English | Literary Modernism
L380 | 2033 | Comentale

9:30a-10:45a TR (30) 3 cr

This course is devoted to the revolutionary thought and energy of
Anglo-Irish Modernism.  To that extent, it will be concerned with the
activity of transgression as it occurs in the major work of the period.
First, we will explore modernism as it thematizes issues of social
revolution.  We will consider the moderns' willingness to address topics
traditionally considered taboo and to reconceive ideals and norms defended
by officially-sponsored art.  We will address the ways in which this
aspect of radical modernism provides an explicit aesthetic counterpart to
the feminist, nationalist, and labor movements of the period.  Then, we
will move toward stylistic issues and discuss modernism as a defiance of
art's separation from the world of practical activity.  We will explore
the ways in which painting, sculpture, poetry, and fiction were each
directed outside of themselves and into the public realm, whereby they
were meant to challenge and transform the status quo.  We will consider
how collage, montage, irony, and objectivism presented serious, nearly
physical, affronts to early twentieth-century culture.  Finally, we will
discuss the disruption of boundaries between the arts themselves.  We will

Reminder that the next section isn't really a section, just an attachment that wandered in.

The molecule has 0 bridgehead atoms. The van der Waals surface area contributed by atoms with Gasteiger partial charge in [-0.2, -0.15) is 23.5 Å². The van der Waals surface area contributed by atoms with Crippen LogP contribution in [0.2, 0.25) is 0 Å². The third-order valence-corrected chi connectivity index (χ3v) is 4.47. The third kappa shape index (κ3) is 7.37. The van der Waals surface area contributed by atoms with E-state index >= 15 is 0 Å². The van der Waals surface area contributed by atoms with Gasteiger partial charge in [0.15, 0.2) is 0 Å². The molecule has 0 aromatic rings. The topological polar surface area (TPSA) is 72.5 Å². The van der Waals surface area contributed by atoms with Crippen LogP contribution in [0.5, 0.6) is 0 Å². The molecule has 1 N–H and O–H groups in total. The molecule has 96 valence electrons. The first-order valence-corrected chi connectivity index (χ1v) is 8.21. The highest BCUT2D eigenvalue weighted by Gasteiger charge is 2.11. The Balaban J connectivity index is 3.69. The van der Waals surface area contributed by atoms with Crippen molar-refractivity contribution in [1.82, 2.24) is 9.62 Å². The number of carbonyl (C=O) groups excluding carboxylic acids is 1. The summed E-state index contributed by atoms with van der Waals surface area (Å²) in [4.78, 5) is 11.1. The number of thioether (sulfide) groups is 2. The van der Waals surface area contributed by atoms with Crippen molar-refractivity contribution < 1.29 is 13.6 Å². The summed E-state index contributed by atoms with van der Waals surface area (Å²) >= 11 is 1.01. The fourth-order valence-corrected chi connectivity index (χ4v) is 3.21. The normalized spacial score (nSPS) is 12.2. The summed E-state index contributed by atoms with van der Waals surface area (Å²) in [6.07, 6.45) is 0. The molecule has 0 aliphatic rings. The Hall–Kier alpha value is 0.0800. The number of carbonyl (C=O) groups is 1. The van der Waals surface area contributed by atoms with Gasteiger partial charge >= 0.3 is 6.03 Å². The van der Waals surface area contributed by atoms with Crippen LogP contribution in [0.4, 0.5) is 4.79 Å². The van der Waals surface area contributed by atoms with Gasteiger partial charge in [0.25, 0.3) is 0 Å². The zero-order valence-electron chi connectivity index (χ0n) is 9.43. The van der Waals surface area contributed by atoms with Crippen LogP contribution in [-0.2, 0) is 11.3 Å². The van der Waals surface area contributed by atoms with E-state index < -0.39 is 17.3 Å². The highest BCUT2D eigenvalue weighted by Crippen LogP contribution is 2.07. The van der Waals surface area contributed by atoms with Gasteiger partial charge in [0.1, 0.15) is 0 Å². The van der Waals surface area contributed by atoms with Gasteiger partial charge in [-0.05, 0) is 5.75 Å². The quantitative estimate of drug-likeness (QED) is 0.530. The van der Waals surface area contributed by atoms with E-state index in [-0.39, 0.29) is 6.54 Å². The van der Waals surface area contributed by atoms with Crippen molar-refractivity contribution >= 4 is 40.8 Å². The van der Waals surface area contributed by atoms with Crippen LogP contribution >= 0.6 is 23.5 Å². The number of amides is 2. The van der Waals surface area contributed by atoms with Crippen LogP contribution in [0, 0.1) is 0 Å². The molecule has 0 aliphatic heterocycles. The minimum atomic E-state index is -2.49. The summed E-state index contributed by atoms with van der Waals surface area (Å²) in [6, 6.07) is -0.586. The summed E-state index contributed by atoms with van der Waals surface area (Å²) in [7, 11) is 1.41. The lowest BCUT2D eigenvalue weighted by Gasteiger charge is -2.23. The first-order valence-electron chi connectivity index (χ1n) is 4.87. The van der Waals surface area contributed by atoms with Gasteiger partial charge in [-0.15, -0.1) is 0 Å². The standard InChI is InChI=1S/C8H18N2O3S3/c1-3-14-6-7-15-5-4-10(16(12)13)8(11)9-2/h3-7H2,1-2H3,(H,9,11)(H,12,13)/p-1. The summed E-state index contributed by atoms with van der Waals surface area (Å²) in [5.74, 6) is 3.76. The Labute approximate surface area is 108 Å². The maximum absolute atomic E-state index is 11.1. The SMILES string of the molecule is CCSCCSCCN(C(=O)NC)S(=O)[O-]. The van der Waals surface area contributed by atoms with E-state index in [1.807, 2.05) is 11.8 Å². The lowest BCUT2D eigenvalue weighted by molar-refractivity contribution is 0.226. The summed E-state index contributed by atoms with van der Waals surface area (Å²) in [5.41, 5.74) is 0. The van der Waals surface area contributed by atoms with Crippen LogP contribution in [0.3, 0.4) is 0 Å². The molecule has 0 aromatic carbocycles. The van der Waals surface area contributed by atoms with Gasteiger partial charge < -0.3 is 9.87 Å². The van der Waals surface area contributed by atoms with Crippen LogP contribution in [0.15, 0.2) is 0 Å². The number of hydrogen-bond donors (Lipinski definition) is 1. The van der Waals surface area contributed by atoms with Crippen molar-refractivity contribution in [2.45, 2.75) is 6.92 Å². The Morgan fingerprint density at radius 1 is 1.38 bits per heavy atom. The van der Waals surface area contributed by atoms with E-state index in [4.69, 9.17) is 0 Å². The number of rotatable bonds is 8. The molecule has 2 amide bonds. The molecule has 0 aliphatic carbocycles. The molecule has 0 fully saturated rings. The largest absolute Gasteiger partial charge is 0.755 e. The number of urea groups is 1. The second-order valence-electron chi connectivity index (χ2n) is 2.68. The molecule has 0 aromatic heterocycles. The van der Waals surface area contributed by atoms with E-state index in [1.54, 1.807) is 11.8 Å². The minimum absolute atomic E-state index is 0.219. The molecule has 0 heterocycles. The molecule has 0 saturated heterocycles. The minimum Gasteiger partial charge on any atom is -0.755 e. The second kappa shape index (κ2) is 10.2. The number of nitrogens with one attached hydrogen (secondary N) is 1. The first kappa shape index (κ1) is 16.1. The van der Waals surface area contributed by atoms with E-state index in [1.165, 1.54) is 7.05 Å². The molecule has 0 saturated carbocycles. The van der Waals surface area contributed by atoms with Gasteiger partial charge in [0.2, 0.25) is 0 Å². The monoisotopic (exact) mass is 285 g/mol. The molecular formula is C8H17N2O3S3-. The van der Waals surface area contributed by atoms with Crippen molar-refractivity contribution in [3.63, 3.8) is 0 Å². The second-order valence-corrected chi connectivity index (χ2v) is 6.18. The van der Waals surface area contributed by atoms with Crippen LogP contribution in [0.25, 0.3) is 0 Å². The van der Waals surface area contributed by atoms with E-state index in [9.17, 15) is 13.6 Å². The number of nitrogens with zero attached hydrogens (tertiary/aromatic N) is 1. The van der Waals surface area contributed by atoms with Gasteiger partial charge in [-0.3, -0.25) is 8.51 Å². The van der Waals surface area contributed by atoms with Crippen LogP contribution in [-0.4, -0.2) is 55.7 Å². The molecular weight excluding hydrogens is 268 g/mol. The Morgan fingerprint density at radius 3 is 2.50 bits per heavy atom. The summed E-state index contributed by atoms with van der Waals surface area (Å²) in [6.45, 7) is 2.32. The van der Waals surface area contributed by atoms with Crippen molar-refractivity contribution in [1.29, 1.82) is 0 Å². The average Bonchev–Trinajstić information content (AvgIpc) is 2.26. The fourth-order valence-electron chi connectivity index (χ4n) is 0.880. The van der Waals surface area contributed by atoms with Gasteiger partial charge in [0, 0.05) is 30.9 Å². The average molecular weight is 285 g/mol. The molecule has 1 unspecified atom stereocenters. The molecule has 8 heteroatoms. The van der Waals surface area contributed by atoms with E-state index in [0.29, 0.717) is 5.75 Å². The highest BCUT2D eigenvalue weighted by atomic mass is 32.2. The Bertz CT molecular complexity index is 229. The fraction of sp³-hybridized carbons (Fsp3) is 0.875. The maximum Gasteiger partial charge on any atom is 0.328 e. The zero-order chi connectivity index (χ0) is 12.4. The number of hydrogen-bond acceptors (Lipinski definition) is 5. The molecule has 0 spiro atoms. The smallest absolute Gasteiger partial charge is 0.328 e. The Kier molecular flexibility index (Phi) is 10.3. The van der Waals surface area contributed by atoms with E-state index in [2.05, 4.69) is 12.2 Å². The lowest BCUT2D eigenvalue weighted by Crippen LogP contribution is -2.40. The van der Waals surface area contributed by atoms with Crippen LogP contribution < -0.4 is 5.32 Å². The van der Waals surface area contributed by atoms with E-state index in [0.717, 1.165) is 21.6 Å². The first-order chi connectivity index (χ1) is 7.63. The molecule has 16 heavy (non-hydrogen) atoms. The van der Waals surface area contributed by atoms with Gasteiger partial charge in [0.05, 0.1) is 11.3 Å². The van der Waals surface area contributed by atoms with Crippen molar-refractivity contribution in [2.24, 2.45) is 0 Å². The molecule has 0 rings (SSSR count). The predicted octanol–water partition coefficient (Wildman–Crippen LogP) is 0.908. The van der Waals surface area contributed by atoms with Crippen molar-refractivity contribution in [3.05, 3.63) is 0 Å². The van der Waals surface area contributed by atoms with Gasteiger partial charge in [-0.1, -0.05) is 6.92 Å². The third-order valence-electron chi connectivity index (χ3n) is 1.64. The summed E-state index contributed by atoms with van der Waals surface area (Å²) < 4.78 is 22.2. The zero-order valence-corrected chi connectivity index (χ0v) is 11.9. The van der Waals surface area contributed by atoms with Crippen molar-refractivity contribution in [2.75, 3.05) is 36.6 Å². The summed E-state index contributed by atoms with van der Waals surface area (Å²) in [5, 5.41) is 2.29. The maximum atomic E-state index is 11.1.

explore how poets borrowed from sculptors, and novelists from painters,
and how this activity transformed the ways in which we consider language
today.  This last aspect of the course will also allow us to look closely
at the formation of avant-garde movements and the creation of the
manifesto as the modernist artform par excellence.

Course material will most likely include the first issue of BLAST, Ford
Wyndham Lewis's Tarr, Virginia Woolf's To The Lighthouse, and James
Joyce's PORTRAIT OF THE ARTIST AS A YOUNG MAN; poetry by Ezra Pound, T. S.
Eliot, W. B. Yeats, Mina Loy, H.D., Wilfred Owen, and Rupert Brooke;
paintings and sculptures by Pablo Picasso, Georges Braque, F. T.
Marinetti, Umberto Boccioni, Wassily Kandinsky, Marcel Duchamp, Henri
Gaudier-Brzeska, Jacob Epstein, David Bomberg, Duncan Grant, Roger Fry,
and Vanessa Bell.

This is a discussion-based course, so both attendance and participation
are mandatory.  Students will be assigned two five-page papers, one
in-class presentation, and frequent written responses to the readings.